I enjoy all the parts of being a grandfather . . . except for those rare occasions when I have to change a diaper . . . especially a poopy diaper. There is no worse of a smell than a baby’s poopy diaper. I have been encouraging the granddaughters to get a move on in using the potty.
Yes, I think I was born for this grandparent gig. It is the one place where I have finally been able to meld together all that worthless information, trivia, and infantile behavior I have been saving for a rainy day. It is the one place where I have been able to act silly and actually get away with it in public . . . because I am a grandpa! It is the one place where I have the opportunity to enjoy life at its basics level with laughter, joy, and great discovery. It is the one place that reminds me that in getting older there is great adventure when looking at the world through the eyes of a small child who looks up to you with admiration and love. It is a wonderful gig.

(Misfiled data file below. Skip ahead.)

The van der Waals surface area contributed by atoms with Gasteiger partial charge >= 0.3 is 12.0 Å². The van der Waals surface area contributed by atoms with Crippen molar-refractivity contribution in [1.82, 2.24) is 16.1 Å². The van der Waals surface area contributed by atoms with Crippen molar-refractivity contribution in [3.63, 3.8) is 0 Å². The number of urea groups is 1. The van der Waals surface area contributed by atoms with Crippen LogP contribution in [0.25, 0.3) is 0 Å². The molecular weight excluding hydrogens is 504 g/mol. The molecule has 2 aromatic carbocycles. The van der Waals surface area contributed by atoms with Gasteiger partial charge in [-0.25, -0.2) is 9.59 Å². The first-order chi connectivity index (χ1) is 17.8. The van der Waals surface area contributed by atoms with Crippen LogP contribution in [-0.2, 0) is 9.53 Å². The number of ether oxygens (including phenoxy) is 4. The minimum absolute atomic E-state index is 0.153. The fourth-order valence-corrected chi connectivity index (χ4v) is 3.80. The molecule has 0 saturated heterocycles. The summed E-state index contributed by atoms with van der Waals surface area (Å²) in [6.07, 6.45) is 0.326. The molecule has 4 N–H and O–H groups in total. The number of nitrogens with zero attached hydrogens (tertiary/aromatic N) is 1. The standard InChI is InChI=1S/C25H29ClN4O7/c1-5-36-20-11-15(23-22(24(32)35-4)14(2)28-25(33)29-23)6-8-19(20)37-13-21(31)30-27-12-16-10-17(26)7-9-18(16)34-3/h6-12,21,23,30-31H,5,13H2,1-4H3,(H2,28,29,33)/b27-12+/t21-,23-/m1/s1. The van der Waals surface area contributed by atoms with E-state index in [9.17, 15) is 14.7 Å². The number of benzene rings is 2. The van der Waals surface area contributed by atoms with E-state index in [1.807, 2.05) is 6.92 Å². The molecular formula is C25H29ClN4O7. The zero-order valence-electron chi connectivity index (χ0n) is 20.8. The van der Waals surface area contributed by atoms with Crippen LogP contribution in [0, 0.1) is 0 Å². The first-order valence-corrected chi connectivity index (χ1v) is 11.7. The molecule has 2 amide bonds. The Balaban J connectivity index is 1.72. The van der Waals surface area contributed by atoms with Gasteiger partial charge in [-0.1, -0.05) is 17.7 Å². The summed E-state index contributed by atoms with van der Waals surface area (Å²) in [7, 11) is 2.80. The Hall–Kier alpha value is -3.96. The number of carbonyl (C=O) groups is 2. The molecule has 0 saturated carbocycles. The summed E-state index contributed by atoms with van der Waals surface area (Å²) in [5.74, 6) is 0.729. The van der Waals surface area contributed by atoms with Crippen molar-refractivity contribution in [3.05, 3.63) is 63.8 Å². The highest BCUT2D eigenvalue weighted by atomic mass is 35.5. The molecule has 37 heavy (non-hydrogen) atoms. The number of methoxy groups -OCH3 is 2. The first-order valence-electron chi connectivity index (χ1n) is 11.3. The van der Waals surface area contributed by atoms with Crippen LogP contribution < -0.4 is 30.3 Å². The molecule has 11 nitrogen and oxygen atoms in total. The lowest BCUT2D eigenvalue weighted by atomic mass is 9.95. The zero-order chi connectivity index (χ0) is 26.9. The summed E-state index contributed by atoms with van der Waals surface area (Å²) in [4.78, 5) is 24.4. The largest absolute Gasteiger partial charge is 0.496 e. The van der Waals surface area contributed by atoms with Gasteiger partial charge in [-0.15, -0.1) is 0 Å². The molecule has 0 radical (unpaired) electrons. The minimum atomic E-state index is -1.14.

I thank my daughter and son-in-law for making it possible for the wife and I to enter into this journey of grandparenting . . . though it was beyond the average. We are looking forward to that day when the other children begin adding to our joy with children of their own. I thank my granddaughters for bringing a renewal love for life . . . a sense of adventure . . . and, just plain old happiness into my life. Being a grandpa has been a joy! The perfect gig! I might be late to the game . . . but, I am more than catching up! Ask my granddaughters.